Blueberries are fading into a sweet August memory. Poetic, huh? My husband and I picked 14 pounds last Saturday with the sun at our backs and two whiney children at our feet. Not so poetic. I flash froze the berries that weren’t gobbled up fresh.
I never post about HOT! deals, but it’s hard to beat the pricetag on those gorgeous blackberries that are ripening as fast as school is approaching. For an invasive species, they sure are delicious. Peaches are also in season right now. Go to Pick Your Own to find an orchard near you.
Tomatoes are slowly ripening; the heat we’ve had recently has definitely helped. There will be a whole lot of roasting and canning in my future. More on that later.
It’s a good thing I live in the Pacific NW, because I don’t really follow the whole don’t-turn-on-the-oven-when-it’s-hot-outside line of thinking. I can’t help it. I love to bake, without worrying about how much butter is involved or how many degrees it is outside.
This week, I made the Easy Little Bread, featured over on Heidi Swanson’s 101 Cookbooks. The recipe title does not lie; this bread is both easy and little. You mix together the basic ingredients in two bowls, dump it into a buttered loaf pan, let it rise for 30 minutes, and bake it for 35 minutes. If baking with yeast is intimidating to you, this is a good way to ease into it.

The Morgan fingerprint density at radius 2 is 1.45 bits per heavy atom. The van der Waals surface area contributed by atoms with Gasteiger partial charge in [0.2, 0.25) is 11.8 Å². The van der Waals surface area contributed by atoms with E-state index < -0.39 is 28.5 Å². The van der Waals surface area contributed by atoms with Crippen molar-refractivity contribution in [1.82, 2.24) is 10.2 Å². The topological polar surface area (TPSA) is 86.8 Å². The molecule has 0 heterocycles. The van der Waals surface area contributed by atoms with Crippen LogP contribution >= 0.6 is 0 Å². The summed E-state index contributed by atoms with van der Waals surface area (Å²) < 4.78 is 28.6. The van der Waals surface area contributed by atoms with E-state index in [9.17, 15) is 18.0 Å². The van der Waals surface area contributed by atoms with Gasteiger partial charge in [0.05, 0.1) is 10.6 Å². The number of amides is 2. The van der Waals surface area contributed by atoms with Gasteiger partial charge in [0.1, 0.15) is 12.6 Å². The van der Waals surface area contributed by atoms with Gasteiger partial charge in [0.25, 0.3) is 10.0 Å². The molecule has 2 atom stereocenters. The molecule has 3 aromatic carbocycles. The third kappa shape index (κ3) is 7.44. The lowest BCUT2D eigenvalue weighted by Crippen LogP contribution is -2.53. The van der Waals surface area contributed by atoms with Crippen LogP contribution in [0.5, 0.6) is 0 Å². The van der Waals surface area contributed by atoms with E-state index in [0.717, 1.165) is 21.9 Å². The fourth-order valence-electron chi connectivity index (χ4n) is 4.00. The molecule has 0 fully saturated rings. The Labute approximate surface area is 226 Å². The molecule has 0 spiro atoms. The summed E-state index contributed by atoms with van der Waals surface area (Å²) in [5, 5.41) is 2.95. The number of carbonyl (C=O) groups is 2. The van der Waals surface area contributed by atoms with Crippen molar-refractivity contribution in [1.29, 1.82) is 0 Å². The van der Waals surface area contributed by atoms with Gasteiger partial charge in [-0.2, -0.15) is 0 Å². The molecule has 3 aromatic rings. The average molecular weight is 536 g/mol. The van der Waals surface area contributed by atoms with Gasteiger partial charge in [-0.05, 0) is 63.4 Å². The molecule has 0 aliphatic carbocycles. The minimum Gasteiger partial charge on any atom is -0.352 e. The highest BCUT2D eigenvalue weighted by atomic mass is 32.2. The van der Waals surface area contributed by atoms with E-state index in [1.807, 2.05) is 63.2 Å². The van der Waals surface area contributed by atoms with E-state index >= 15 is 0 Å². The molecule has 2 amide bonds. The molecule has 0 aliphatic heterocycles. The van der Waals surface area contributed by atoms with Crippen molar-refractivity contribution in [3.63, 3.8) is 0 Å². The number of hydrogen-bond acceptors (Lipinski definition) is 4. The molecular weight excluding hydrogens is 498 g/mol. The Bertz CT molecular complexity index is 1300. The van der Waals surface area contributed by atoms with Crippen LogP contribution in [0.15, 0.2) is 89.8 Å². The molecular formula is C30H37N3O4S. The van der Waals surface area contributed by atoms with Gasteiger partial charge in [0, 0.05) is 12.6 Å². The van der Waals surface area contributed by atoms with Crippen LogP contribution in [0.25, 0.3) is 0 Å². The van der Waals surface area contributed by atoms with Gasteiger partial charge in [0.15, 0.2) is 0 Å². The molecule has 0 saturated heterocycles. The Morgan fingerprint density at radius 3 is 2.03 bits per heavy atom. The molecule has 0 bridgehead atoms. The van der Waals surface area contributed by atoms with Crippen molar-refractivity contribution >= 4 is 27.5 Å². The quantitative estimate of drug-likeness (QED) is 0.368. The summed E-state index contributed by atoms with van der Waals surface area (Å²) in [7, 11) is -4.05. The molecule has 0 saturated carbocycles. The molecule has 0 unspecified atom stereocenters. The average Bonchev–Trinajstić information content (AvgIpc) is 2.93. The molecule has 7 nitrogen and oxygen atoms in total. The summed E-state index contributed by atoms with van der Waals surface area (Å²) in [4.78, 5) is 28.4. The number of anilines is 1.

In just over an hour, you can be pulling a piping hot loaf of bread out of your oven. This is a great recipe if you find yourself in need of bread for tonight’s dinner or tomorrow’s breakfast or lunch, but have no desire to change out of your sweats to run to the grocery store. Easy Little Bread is also a perfect recipe to make with those little kitchen helpers in your life.
Speaking of bread, remember how much I adore Artisan Bread in 5 Minutes? Well, my loyalty is in jeopardy since discovering Jim Lahey’s no-knead method from his book, My Bread. It is seriously the best thing since, well, sliced bread.
The steps are very similar: you mix up water, flour, yeast, and salt in a big bowl, let it rise, and bake it in a hot oven. All with very little hands on time. However, with Lahey’s recipe you let it proof overnight (12-18 hours) before baking.
By following his simple method, you can achieve bakery quality artisan bread in your own kitchen. So far I have made his basic bread and pizza crust recipe, and both received rave reviews. People couldn’t believe that neither Little T nor Ken were involved
And just so our GF readers don’t feel left out, here you go: Gluten-Free Brownies. My sister called me last week and insisted I drop everything and make these. So I did. Yum. They are like a flourless chocolate cake, only better. So good, in fact, the pan was emptied before I could get a picture. You’ll just have to take my word for it and make your own.
Leave a comment! What’s going on in your kitchen/garden/home this month?
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